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Students transform science into art in ChemE's 3rd Annual Science & Engineering as Art Competition

By Stephanie Ashby
June 4, 2018

In April, UW ChemE held its third annual Science and Engineering as Art competition, and the winners were announced at the department’s annual Awards Day ceremony. This year’s entries included images of skin cells, brain tissue, plasma, polymers and nanoparticles, all generated through student research and experiments in chemical engineering.

Taking first place, Luke El Khoury’s image, Where the Light Is, results from shining cross-polarized light through a single carbon fiber within an epoxy matrix. The rainbow colors come from the strain fields within the matrix. Carbon fibers are as strong as metals but much lighter. Their many uses range from sports equipment to airplane parts. Luke experiments with how to make these materials stronger, lighter, cheaper and easier to produce.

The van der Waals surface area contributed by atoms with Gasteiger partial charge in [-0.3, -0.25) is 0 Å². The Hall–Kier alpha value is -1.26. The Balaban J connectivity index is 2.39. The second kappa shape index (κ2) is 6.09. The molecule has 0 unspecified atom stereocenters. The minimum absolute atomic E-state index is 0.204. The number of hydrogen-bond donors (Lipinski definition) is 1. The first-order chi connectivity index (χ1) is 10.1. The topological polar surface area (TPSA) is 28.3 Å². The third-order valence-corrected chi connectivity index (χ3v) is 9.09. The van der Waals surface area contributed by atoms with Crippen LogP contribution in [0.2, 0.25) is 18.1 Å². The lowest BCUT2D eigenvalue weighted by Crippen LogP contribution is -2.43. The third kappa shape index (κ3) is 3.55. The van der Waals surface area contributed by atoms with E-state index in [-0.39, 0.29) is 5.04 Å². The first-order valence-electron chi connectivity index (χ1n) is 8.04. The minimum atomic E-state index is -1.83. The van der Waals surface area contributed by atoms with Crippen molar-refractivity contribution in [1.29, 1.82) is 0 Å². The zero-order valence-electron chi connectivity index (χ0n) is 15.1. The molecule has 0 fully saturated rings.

Chad Curtis won second place with his image Brownian Motion Stained Glass. This heat map shows where nanoparticles are moving faster (yellow) and slower (purple) through a brain slice. Chad is using tools like these to help find improved treatments for childhood brain diseases and injuries.

In Brittany Bishop’s Quantum Fire, we can see nanomaterial powders dissolving into a solvent under ultra-violet light. At the nanoscopic scale, different-sized particles of the same material will emit different colors, resulting in the effect shown. Brittany is working on creating more-efficient materials — fluorescent nanomaterials, in particular — which can be used in biological imaging, LEDs, solar cells and more.